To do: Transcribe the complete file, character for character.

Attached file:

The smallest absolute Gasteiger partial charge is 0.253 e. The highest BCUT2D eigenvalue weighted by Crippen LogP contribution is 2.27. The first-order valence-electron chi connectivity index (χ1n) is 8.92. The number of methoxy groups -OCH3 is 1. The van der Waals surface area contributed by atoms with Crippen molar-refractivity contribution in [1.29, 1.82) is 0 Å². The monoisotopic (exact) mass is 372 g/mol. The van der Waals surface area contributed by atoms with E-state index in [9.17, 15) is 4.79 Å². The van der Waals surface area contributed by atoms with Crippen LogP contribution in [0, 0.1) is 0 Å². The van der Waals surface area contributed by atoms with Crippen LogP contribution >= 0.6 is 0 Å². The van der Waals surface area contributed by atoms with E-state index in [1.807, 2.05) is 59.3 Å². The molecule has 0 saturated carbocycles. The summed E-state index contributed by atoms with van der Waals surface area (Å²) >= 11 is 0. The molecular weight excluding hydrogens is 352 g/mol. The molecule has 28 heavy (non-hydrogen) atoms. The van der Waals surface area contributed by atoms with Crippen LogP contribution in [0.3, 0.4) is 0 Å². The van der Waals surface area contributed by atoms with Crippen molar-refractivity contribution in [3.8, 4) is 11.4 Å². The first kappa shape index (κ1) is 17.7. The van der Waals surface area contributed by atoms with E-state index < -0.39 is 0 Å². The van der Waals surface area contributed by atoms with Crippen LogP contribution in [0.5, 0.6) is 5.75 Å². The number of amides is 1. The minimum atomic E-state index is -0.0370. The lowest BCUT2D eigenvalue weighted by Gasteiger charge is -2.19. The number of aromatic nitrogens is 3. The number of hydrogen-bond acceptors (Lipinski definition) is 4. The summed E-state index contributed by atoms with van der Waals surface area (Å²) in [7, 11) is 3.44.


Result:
The smallest absolute Gasteiger partial charge is 0.253 e. The highest BCUT2D eigenvalue weighted by Crippen LogP contribution is 2.27. The first-order valence-electron chi connectivity index (χ1n) is 8.92. The number of methoxy groups -OCH3 is 1. The van der Waals surface area contributed by atoms with Crippen molar-refractivity contribution in [1.29, 1.82) is 0 Å². The monoisotopic (exact) mass is 372 g/mol. The van der Waals surface area contributed by atoms with E-state index in [9.17, 15) is 4.79 Å². The van der Waals surface area contributed by atoms with Crippen LogP contribution in [0, 0.1) is 0 Å². The van der Waals surface area contributed by atoms with Crippen LogP contribution >= 0.6 is 0 Å². The van der Waals surface area contributed by atoms with E-state index in [1.807, 2.05) is 59.3 Å². The molecule has 0 saturated carbocycles. The summed E-state index contributed by atoms with van der Waals surface area (Å²) >= 11 is 0. The molecular weight excluding hydrogens is 352 g/mol. The molecule has 28 heavy (non-hydrogen) atoms. The van der Waals surface area contributed by atoms with Crippen LogP contribution in [0.3, 0.4) is 0 Å². The van der Waals surface area contributed by atoms with Crippen molar-refractivity contribution in [3.8, 4) is 11.4 Å². The first kappa shape index (κ1) is 17.7. The van der Waals surface area contributed by atoms with E-state index < -0.39 is 0 Å². The van der Waals surface area contributed by atoms with Crippen LogP contribution in [0.5, 0.6) is 5.75 Å². The number of amides is 1. The minimum atomic E-state index is -0.0370. The lowest BCUT2D eigenvalue weighted by Gasteiger charge is -2.19. The number of aromatic nitrogens is 3. The number of hydrogen-bond acceptors (Lipinski definition) is 4. The summed E-state index contributed by atoms with van der Waals surface area (Å²) in [7, 11) is 3.44.